AMC Framingham 16 has been showing the movie, 2016: Obama’s America. For some, this documentary is a misleading movie; for others, it is proof of the evil intent that drives the President’s policies. I do not find myself in either camp. If anything, it has forced me to read parts of the President’s book, Dreams from My Father, which I found in line with one of the two main arguments made by the movie. I found a gem of a quote in the President’s book, which I will cover first.

     Imagine, just imagine, if any right wing nut had claimed what the President relates on page 345 of his book, quoting his half sister, Auma: “I was just thinking about how life is so strange. You know, as soon as the Old Man [Obama’s and Auma’s father] died, the lawyers contacted all those who might have a claim to the inheritance. Unlike my mum, Ruth, [Obama Senior’s third wife] has all the documents needed to prove who Mark’s father was. So of all of the Old Man’s kids, Mark’s claim is the only one that’s uncontested.”

     Wow! Does this allude to Obama’s mother being three months pregnant when she married a man who left her soon after the baby was born? The Old Man was in trouble with the U.S. Immigration Service, and marrying an American girl was quite convenient. When Obama’s father went to Harvard (from Hawaii) the father became involved with another woman, Ruth Beatrice Baker, from Newton, MA. She was Jewish, pursued him to Kenya, became his third wife and bore him Mark; they later divorced. The paternity of the President has been claimed by a black man named Francisco Cundo—a simple DNA test could resolve this foolishness.

     The reason I mention the above quote is that understanding President Obama requires more than learning about his politics. His autobiographical book, when it covers Kenya, is full of the anti-colonial sentiments that “2016” claims motivate Obama’s policies. But it should be clear to those who read the autobiography that his African family is in desperate need of psychological healing, and that Obama’s policies might reflect the need to help those who are personally devastated by the lives they have led, whether in Africa or in America.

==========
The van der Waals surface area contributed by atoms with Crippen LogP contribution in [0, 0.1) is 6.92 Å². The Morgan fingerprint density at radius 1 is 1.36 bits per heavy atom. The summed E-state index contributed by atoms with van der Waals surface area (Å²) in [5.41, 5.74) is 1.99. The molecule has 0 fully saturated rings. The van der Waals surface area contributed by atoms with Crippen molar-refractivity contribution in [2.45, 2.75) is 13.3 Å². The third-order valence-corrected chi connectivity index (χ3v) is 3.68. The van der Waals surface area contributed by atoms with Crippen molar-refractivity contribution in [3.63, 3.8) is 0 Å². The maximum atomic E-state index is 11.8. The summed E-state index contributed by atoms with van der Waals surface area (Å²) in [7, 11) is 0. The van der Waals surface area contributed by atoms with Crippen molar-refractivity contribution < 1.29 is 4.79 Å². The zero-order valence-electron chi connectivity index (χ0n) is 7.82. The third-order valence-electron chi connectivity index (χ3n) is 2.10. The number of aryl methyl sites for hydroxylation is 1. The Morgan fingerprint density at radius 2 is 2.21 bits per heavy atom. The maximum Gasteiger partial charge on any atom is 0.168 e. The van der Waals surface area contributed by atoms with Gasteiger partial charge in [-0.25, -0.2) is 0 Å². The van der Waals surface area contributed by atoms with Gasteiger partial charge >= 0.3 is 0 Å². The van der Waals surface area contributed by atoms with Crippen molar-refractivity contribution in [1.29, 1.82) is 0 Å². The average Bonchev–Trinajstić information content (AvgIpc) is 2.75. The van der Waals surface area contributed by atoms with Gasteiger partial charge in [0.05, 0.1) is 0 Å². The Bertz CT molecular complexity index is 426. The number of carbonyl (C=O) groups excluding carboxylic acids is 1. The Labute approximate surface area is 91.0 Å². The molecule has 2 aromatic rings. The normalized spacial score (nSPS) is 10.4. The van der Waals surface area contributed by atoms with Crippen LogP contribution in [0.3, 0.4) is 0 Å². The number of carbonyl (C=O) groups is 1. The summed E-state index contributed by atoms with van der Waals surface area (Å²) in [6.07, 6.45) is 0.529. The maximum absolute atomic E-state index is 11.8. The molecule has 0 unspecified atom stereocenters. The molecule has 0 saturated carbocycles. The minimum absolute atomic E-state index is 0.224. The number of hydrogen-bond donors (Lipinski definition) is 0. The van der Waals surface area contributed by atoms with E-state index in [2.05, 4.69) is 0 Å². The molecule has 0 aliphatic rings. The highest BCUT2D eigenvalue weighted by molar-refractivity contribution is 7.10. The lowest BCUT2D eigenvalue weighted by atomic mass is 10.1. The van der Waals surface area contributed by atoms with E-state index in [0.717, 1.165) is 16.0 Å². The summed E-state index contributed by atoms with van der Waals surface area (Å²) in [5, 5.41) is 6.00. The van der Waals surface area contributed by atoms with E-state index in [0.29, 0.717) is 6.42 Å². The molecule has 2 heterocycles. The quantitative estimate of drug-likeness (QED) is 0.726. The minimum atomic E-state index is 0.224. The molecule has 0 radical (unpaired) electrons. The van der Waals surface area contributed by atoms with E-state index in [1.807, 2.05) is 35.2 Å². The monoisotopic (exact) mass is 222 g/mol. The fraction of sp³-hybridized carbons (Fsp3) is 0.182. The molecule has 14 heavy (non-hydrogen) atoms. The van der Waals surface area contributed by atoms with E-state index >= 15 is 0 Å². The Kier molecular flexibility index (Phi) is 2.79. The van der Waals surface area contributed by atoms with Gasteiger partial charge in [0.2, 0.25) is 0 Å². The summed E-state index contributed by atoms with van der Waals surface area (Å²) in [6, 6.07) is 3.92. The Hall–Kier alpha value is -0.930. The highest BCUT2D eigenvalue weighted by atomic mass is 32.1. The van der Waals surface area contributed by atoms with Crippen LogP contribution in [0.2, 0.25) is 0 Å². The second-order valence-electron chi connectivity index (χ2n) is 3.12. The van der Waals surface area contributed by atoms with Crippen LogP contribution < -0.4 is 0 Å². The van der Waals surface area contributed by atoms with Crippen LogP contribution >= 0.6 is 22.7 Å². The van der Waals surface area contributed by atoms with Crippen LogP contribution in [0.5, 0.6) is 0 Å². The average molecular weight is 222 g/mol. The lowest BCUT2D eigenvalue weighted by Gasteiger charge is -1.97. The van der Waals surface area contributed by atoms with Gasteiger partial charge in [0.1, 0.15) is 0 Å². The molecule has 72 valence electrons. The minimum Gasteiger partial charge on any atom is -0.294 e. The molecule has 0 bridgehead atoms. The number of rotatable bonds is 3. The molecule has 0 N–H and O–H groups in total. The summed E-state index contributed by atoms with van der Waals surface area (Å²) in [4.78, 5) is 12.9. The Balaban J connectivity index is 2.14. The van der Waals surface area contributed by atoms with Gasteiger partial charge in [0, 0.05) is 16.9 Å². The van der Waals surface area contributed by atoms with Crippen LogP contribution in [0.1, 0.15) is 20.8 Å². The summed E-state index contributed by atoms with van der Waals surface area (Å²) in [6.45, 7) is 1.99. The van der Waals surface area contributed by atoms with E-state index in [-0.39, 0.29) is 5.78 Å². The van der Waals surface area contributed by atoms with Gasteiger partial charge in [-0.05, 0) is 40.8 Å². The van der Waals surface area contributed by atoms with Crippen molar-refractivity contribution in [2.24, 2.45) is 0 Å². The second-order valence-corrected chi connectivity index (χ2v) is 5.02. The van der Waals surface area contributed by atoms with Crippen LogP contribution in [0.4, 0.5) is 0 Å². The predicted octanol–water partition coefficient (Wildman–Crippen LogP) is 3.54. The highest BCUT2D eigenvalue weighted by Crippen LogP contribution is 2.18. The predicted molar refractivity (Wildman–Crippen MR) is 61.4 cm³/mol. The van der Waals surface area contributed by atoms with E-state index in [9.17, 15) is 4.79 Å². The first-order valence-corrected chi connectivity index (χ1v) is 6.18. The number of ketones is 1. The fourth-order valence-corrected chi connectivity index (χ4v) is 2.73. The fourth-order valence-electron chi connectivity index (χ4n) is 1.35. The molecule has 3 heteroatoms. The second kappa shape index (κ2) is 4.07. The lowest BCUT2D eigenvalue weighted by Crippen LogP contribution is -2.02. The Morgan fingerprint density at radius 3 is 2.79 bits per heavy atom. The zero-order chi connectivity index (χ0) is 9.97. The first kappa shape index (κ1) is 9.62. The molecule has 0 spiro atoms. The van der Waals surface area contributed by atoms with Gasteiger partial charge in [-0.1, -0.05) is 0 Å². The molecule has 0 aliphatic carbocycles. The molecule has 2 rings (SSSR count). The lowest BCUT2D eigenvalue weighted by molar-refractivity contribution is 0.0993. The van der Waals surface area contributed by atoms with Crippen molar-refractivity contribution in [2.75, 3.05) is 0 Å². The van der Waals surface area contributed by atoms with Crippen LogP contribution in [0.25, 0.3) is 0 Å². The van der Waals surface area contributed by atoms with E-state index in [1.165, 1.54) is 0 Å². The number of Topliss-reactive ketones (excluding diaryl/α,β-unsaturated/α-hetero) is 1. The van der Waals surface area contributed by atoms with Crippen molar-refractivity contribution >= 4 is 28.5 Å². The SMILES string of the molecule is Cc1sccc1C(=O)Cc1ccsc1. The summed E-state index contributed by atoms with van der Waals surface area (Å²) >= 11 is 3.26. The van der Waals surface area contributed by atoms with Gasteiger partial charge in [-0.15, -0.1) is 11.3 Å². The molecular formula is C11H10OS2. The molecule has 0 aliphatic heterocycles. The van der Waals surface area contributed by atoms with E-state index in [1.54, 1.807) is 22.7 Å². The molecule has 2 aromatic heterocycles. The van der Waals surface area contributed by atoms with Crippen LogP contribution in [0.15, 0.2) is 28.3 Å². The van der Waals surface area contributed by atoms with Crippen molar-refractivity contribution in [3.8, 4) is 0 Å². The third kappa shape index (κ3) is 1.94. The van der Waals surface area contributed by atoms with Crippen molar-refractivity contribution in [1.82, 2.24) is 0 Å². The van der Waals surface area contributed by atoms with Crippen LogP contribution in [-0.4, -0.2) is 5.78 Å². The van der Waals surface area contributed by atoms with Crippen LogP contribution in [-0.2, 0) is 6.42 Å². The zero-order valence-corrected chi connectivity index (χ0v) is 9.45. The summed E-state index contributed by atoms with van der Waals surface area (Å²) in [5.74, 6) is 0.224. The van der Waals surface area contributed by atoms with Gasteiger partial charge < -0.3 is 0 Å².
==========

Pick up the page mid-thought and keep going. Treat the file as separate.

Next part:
Obama’s youngest half brother, a highly educated man, almost makes that claim in the movie: He does not need the financial support of his half-brother, but he is delighted that the President has followed policies that make better the whole world. He even disagrees with President Obama about colonialism, and feels that South Africa is better off because it did not expel the white minorities.

     To many moviegoers, 2016 is a challenge because it exposes the communist and socialist influences that the President faced before becoming head of state. Five persons stand out. Frank Marshal Davis, a communist party member (Card #47544) who Obama repeatedly mentions in his autobiography—but only by the name of Frank; Bill Ayers and Bernardine Dohrn (both terrorists and leaders of the Weathermen Underground who failed to be fully prosecuted due to prosecutorial misconduct, and early supporters of Obama in Chicago); Roberto Unger, Obama’s radical Harvard Law Professor who now claims that Obama must be defeated because he is not radical enough; and Jeremiah Wright, Obama’s mentor, pastor and follower of liberation theology, a radical socialist theology.